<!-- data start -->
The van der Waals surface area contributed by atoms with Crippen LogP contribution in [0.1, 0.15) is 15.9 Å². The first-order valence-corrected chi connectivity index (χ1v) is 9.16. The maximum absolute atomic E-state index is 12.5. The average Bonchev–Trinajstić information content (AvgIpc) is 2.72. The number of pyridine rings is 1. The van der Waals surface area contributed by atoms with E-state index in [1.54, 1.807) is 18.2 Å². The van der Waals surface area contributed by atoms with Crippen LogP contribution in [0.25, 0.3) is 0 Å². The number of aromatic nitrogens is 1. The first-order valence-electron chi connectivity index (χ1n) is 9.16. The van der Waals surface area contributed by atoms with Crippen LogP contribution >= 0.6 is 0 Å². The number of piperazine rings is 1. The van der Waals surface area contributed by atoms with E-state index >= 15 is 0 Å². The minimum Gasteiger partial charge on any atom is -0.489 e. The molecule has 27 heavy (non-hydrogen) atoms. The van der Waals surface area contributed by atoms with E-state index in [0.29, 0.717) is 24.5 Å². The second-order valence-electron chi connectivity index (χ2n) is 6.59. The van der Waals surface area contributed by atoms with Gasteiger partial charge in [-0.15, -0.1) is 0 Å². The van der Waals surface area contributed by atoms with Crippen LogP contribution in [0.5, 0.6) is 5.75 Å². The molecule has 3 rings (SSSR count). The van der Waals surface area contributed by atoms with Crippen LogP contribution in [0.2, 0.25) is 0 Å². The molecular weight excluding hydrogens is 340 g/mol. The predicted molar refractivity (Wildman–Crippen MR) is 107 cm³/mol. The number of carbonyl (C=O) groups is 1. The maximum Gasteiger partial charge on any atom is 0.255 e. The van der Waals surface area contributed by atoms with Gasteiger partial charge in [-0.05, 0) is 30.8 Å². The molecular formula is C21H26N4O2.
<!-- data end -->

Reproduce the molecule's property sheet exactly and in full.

The van der Waals surface area contributed by atoms with Crippen LogP contribution in [0.1, 0.15) is 15.9 Å². The first-order valence-corrected chi connectivity index (χ1v) is 9.16. The maximum absolute atomic E-state index is 12.5. The average Bonchev–Trinajstić information content (AvgIpc) is 2.72. The number of pyridine rings is 1. The van der Waals surface area contributed by atoms with E-state index in [1.54, 1.807) is 18.2 Å². The van der Waals surface area contributed by atoms with Crippen LogP contribution in [0.25, 0.3) is 0 Å². The number of aromatic nitrogens is 1. The first-order valence-electron chi connectivity index (χ1n) is 9.16. The van der Waals surface area contributed by atoms with Crippen LogP contribution >= 0.6 is 0 Å². The number of piperazine rings is 1. The van der Waals surface area contributed by atoms with E-state index >= 15 is 0 Å². The minimum Gasteiger partial charge on any atom is -0.489 e. The molecule has 27 heavy (non-hydrogen) atoms. The van der Waals surface area contributed by atoms with E-state index in [0.29, 0.717) is 24.5 Å². The second-order valence-electron chi connectivity index (χ2n) is 6.59. The van der Waals surface area contributed by atoms with Gasteiger partial charge in [-0.15, -0.1) is 0 Å². The van der Waals surface area contributed by atoms with Crippen LogP contribution in [0.5, 0.6) is 5.75 Å². The molecule has 3 rings (SSSR count). The van der Waals surface area contributed by atoms with Crippen LogP contribution in [0.2, 0.25) is 0 Å². The molecular weight excluding hydrogens is 340 g/mol. The predicted molar refractivity (Wildman–Crippen MR) is 107 cm³/mol. The number of carbonyl (C=O) groups is 1. The maximum Gasteiger partial charge on any atom is 0.255 e. The van der Waals surface area contributed by atoms with Gasteiger partial charge in [-0.05, 0) is 30.8 Å². The molecular formula is C21H26N4O2.